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SE: What is your own personal involvement with the film, I recall sometime ago you were working in  Gabon?

I was tapped to help bring the film to its natural audience because of my personal and professional connections to so many elements of the film. My parents and I are Haitian but my formative years were spent in the Congo before my family moved back to Haiti when I was 5.

So I lived in the Congo before I lived in Haiti. My father was born in Haiti but died in the Congo at 42, having been exiled from Haiti for standing up for the whole.  There is something akin to Satché’s story there. My brother lives in Senegal and through his  Facebook updates, I look at the place every day.  Guetty Félin of Belle Moon Productions may not have known  all that but she and I had met before and she knew that I had covered Francophone African blogs for Global Voices Online and that having been raised in Haiti, I speak French.

Michelle Materre of Creatively Speaking has been a mentor for 20 years. I first met her when she recruited me as an intern on the US distribution of  Raoul Peck’s film Man by the shore. Oh and last but not least, Guetty Félin is Haitian and Michelle Materre and Saul Williams both have Haitian lineage. So anyone’s crystal ball should foresee a screening of this film in Haiti at some point down the line.

The social media campaign I conducted in Gabon during the 2009 presidential elections marked my first return to the continent of Africa since leaving it at 5. Africa never leaves me. How could it? It’s in my DNA.

Behind the scenes of TEY - Director Alain Gomis with lead actor Saul Williams.

Behind the scenes of TEY – Director Alain Gomis with lead actor Saul Williams.

The connections Alice makes between Haiti and Senegal are familiar. Haiti is possibly the only country in the African Diaspora that continues a visibly strong spiritual, cultural, religious, linguistic relationship with the continent. On my first visit to Haiti in 2007, I was struck and emotionally moved by how similar it was to Nigeria, to Lagos or, in terms of size, to Port Harcourt. The streets, the market, the movement of people,  everyone doing something with so much colour and vibrancy.   I still see and feel these everyday as I walk and tap tap myself  around Port-au-Prince and other cities.    But the relationship goes much further and deeper into our common historic roots. As Alice says, Haiti is in Africa and at least [I could safely say] West Africa is in Haiti, through body language, drum rhythms, voudou dance and the way voudou is embedded in the history and everyday life even for those who profess to be christian. Its so much part of the reality in the same way that indigenous religions, gods, spirits and ‘majik’ are in Nigeria.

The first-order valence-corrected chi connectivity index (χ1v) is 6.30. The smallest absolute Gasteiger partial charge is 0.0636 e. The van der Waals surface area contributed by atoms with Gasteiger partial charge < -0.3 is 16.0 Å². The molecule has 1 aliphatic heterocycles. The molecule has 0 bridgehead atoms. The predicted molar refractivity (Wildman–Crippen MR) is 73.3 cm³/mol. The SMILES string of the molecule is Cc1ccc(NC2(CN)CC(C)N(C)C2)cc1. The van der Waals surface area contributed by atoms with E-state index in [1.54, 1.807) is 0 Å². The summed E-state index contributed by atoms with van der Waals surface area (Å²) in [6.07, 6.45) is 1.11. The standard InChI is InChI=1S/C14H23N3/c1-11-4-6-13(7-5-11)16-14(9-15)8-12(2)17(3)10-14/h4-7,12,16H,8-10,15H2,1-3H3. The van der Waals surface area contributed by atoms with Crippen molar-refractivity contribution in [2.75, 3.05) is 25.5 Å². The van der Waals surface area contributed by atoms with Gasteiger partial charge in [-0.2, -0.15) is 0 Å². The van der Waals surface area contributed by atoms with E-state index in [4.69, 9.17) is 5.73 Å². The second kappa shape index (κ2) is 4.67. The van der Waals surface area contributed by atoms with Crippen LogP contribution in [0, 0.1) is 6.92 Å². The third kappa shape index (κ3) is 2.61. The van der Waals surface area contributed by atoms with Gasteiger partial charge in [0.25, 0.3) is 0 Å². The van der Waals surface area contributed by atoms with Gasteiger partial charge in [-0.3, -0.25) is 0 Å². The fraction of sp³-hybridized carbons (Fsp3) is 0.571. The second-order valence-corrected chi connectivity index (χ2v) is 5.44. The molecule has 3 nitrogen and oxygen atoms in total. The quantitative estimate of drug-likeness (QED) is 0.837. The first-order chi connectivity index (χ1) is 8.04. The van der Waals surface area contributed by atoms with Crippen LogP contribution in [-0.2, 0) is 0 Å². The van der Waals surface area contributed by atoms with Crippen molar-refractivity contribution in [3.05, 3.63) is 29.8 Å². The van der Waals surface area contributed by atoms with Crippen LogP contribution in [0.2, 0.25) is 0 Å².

TEY-Today Trailer for US release.. from Guetty Felin on Vimeo.

 

The U.S. Premiere of Tey will be held  in NYC at MIST Harlem–Oct 6-13th:  Other events are as follows:
Multi-Award-Winning Film TEY (Today) by Alain Gomis Starring Saul Williams (Slam) Launches its U.S. Theatrical Run
on Sunday, October 6th!
Red Carpet Premiere with Director and Stars in the Heart of Little Senegal

For more details and contacts

Commercial screenings: Guetty Felin Bellemoonproductions AT gmail.com

Educational Screenings: Alain Kasanda apkas AT hotmail.com

Community screenings: Natalie Teter natalie.tey AT bellemoonproductions.com

Screeners, press screenings and interviews: Steffan Horowitz Steffan.tey AT bellemoonproductions.com

Media related issues NY: Michelle Materre & Alice Backer: films  AT creativelyspeaking.tv

Phone contact: 415-375-0670 or 415-935-7013